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Combination Treatment Improves Relapse-Free Survival Time

Dermatology TimesDermatology Times, April 2021 (Vol. 42, No. 4)
Volume 42
Issue 4

Treatment pairing dabrafenib and trametinib could have expanded benefits for patients with melanoma.

Patients with stage III melanoma receiving a combination treatment of dabrafenib (Tafinlar) and trametinib (Mekinist) achieved longer restricted mean survival times (RMST) compared to placebo, according to recent study results.1

These findings not only suggest that patients receiving the combined treatment could remain relapse free for an average of 13 additional months over 5 years versus those receiving placebo, but they also open the door to further exploration of these adjuvant treatments.

Dabrafenib and trametinib, small molecule­–targeted inhibitors of BRAF and MEK kinase, respectively, gained FDA approval as metastatic cancer treatment monotherapies in 2013. In 2018, the FDA approved the combination therapy of these agents for the adjuvant treatment of patients with melanoma with BRAF V600E or V600K mutations (as detected by an FDA-approved test) and involvement of the lymph nodes, following complete resection.

However, questions remained, including some on statistical methods. “Kaplan-Meier and Cox regression analyses have been used to assess adjuvant treatment effects based on time-to-event analyses. Unfortunately, these statistical methods do not account for nonproportional hazards and the fact that some patients never experience relapse,” wrote John M. Kirkwood, MD, director of the Melanoma Center in the Hillman Cancer Center at the University of Pittsburgh Medical Center in Pennsylvania, and colleagues in a poster presented at the ESMO virtual meeting 20202 and at Maui Derm 2021.3

To overcome these limitations, the investigators used RMST and cure-rate modeling to analyze data and treatment effects from the double-blind, randomized, phase 3 COMBI-AD trial (NCT01682083). The study included 870 patients with cutaneous stage IIIA, IIIB, or IIIC melanoma with a BRAF V600E or V600K mutations that was completely resected 12 weeks or less before randomization.1

Patients received either adjuvant dabrafenib 150 mg twice daily plus trametinib 2 mg once daily (n=438) or 2 matched placebos (n=432) for up to 12 months. The median duration of follow-up was 60 and 58 months for the treatment and placebo groups, respectively.

Data showed that RMST improved across the stage III patient population in the treatment group (n=41.5 months) compared with the placebo group (n=28.7 months).1

Cure-rate analyses found the estimated cure rate in the overall stage III population to be 51% in the treatment group compared with 35% in the placebo group, with a 21% absolute difference in stage IIIB, a 15% absolute difference in stage IIIC, and an 11% absolute difference in stage IIIA.1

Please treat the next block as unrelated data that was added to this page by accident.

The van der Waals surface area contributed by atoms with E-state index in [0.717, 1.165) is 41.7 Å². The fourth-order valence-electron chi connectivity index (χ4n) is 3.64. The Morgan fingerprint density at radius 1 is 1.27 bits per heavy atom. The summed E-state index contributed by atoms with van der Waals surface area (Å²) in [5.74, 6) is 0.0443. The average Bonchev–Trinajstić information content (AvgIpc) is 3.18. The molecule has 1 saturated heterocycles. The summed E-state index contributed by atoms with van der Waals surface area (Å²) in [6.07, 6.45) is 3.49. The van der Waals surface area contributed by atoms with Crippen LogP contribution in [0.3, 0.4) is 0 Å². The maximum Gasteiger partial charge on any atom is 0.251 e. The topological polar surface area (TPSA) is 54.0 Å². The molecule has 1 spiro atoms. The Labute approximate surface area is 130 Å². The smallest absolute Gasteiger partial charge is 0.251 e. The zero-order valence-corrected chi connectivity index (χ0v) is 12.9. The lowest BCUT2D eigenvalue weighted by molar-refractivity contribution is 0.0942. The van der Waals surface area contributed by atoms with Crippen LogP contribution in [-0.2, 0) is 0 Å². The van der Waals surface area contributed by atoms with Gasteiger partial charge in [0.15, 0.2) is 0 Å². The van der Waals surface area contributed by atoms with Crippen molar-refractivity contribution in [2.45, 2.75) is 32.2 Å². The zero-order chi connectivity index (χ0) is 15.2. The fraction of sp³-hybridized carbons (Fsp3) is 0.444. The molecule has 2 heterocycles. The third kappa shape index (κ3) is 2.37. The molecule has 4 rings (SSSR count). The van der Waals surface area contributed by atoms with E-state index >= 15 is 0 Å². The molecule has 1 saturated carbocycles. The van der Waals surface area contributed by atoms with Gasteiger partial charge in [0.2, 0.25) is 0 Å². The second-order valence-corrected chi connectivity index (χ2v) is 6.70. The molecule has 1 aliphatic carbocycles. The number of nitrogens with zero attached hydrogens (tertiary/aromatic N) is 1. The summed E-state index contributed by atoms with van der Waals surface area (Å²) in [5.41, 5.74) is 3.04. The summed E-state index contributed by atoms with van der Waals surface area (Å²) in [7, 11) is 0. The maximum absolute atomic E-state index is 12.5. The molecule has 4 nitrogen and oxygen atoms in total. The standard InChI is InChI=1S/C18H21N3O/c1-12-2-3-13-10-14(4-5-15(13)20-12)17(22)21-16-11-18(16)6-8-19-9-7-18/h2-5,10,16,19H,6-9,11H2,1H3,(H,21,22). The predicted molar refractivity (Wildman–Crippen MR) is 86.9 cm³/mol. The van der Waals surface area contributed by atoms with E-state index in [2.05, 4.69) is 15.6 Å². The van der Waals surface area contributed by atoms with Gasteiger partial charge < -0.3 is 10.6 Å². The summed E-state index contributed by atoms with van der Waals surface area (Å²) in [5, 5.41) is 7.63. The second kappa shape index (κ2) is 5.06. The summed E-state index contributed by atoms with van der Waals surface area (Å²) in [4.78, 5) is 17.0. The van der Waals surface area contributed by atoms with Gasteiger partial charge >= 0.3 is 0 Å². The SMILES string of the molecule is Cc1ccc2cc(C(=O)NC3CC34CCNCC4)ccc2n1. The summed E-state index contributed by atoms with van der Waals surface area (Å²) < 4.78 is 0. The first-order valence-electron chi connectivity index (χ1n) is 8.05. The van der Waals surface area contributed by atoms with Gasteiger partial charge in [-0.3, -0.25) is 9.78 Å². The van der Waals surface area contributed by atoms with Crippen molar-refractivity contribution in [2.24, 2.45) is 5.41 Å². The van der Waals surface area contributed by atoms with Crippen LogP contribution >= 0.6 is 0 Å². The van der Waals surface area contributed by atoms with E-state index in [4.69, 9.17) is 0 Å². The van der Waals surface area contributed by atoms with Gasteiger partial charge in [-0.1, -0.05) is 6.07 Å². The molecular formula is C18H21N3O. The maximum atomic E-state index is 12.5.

What Clinicians Need to Know

According to the researchers, RMST and cure-rate model analyses complement and enhance conventional statistical approaches and may facilitate clinical interpretation of treatment effects for oncologists and patients.

“Clinicians could consider combination targeted therapy involving the MAPK pathway, such as the BRAF inhibitors, in those patients with resectable cutaneous melanoma tumors and nodal disease who are in relatively good health,” Todd Schlesinger, MD, FAAD, medical director of the Dermatology & Laser Center of Charleston and the Clinical Research Center of the Carolinas, both in South Carolina, said in an interview with Dermatology Times®. “Possibly, they could be used in combination with immunotherapy, depending on the cumulative toxicities experienced by patients.”

According to Hensin Tsao, MD, PhD, professor of dermatology at Harvard Medical School and director of the Melanoma and Pigmented Lesion Center and the Melanoma Genetics Program at Massachusetts General Hospital in Boston, this new approach also offers an additional resource in treating melanoma. “Going forward, those patients with BRAF V600E– or V600K–mutated stage III melanoma have a great reason to be optimistic,” he said.


Schlesinger and Tsao report no relevant or financial disclosures.


1. Dabrafenib with trametinib in the adjuvant treatment of high-risk braf v600 mutation-positive melanoma (COMBI-AD). (COMBI-AD). ClinicalTrials.gov. Updated October 5, 2020. Accessed March 13, 2021. https://clinicaltrials.gov/ct2/show/NCT01682083

2. Kirkwood, JM, Dummer R, Hauschild A, Santinami M, et al. Restricted mean survival time and cure-rate modeling in estimating relapse-free survival benefit with adjuvant dabrafenib + trametinib treatment in melanoma. Poster presented at ESMO 2020 Virtual Congress, September 19-21, virtual.

3. Kirkwood, JM, Dummer R, Hauschild A, Santinami M, et al. Restricted mean survival time and cure-rate modeling in estimating relapse-free survival benefit with adjuvant dabrafenib + trametinib treatment in melanoma. Poster presented at: Maui Derm In-Person Dermatology CME Conference and Maui Derm Connect Virtual Dermatology CME Conference; January 25-29, 2021; Maui, Hawaii; virtual.

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